From one power source to another

Independent Power Producers Association of BC president Steve Davis told Public Eye Radio yesterday independent power producers have been putting former Campbell administration civil servants and political aides on their payroll because the industry is "highly governed and and ordered" by government.

Among the most prominent hirings: former finance deputy Paul Taylor, the president and chief executive officer of NaiKun Wind Energy Group Inc.; former attorney general Geoff Plant, the chairman of Renaissance Power Corp.; and the three former aides working at Plutonic Power Corporation Inc.

Asked about those examples, Mr. Davis explained, "the industry is a relatively political industry. And I say that in the sense that we have lots of rules and regulations that we have to abide by. The buyer of our product is BC Hydro - which is a Crown corporation. Electricity is directed by provincial government policy. So those that are in government see things that are going on. And, when they do come to the private sector, they go to areas where they think their competence may have some value. So electricity, as I say, because it is so highly governed and ordered by government it is a relatively natural area for people with that experience to look for employment."

But isn't it possible someone might think one of the reasons the Campbell administration continues to support independent power producers is because former government insiders are working for the industry?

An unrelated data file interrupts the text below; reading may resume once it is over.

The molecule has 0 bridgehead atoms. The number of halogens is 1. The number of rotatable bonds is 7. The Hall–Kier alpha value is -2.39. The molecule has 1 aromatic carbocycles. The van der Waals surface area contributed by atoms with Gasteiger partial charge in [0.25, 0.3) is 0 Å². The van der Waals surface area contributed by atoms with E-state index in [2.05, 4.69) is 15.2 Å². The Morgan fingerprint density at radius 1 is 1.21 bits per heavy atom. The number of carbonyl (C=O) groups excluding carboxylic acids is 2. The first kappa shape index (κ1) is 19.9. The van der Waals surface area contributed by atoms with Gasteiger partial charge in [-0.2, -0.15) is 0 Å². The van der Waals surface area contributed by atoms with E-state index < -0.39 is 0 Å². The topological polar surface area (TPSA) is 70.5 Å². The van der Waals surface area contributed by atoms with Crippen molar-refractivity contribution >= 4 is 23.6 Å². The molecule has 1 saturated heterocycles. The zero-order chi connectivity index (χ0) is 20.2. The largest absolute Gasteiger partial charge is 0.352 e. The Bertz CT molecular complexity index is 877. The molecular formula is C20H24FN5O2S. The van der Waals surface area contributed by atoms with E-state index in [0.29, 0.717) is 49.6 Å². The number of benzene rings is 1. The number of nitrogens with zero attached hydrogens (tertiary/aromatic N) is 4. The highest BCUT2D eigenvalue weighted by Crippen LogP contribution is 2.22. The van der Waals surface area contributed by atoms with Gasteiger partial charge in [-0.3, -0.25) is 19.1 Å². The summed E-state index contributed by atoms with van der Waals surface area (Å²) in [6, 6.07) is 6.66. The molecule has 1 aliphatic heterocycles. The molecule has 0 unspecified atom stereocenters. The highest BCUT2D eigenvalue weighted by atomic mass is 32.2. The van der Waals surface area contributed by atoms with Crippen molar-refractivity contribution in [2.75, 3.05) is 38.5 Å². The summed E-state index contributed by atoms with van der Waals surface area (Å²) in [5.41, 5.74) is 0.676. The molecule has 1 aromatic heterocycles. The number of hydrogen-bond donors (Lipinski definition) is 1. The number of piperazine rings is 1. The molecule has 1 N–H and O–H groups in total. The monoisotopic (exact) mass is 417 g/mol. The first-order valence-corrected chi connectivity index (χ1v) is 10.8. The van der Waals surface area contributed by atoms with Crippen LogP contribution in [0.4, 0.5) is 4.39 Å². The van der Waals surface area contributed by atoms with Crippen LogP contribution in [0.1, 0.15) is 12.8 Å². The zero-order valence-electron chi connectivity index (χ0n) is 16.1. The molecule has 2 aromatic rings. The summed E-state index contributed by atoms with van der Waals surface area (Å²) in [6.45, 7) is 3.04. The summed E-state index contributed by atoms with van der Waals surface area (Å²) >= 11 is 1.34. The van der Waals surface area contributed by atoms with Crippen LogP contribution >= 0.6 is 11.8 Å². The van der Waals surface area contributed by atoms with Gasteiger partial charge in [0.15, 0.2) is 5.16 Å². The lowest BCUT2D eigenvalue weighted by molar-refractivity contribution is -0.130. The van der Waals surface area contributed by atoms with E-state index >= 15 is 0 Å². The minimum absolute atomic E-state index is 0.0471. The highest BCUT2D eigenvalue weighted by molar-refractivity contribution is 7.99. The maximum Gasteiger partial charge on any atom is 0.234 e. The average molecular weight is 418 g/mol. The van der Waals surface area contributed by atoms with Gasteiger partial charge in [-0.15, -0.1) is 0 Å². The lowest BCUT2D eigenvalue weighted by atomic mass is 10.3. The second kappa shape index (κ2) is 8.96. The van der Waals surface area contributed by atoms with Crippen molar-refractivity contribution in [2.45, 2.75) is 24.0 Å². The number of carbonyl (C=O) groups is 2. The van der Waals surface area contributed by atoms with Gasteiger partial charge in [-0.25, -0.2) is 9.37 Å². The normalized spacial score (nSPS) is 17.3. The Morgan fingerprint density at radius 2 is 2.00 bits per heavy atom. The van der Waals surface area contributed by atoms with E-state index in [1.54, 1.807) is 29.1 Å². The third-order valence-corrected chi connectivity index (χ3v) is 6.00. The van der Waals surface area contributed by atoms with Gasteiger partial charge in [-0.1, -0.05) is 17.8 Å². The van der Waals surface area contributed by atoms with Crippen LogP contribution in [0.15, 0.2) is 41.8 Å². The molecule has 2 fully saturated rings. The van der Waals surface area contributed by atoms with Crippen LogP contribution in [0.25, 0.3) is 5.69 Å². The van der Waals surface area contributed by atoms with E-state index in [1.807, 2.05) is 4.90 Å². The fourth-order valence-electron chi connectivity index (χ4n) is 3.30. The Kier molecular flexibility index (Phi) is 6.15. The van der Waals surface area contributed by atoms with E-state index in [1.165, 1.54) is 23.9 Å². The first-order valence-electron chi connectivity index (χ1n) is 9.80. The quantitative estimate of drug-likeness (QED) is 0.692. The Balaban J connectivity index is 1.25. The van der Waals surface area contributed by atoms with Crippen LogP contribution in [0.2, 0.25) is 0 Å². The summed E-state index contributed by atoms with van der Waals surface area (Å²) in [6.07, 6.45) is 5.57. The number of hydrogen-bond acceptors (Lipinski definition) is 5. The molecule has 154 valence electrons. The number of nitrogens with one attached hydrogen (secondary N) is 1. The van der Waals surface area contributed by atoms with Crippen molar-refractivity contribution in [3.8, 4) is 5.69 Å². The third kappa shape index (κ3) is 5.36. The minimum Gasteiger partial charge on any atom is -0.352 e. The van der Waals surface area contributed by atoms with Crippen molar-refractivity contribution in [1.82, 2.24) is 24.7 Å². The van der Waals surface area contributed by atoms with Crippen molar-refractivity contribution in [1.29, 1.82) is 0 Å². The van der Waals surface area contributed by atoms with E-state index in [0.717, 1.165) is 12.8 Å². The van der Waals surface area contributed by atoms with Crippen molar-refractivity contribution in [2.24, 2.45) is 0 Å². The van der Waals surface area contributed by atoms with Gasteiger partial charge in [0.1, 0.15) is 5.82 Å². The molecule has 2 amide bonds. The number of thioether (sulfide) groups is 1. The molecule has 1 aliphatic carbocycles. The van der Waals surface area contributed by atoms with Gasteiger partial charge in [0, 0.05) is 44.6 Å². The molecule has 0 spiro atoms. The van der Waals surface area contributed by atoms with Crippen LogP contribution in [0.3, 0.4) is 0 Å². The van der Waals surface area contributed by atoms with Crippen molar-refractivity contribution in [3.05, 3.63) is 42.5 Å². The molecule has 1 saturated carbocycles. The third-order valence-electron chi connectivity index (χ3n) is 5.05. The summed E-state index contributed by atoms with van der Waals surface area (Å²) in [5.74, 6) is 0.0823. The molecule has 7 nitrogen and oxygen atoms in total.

"Not really," Mr. Davis responded. "To give you an idea, the IIPBC - the Independent Power Producers Association of BC - we've got about 320 members. About 100 of them are developers. So you mentioned three companies that have got some people that are working in it. There's over 90 other companies that are competing. So the industry is not infiltrated by these kind of folks. There's lots of competition. And there's three companies that have hired some people. But I'm sure if one looked at the forest industry, the mining industry one would see that some previous civil servants have gone to companies in those industries as well."

Still, aren't Naikun and Plutonic two of the province's leading independent power producers?

"Well, they're actually not," said Mr. Davis, citing Brookfield Asset Management Inc., Canadian Hydro Developers Inc., ENMAX Corp. and EPCOR Power L.P. as better examples. "Neither company is providing electricity to the grid right now. They both have some large projects that they're pursuing. But there are not just dozens of companies but there are hundreds of projects."

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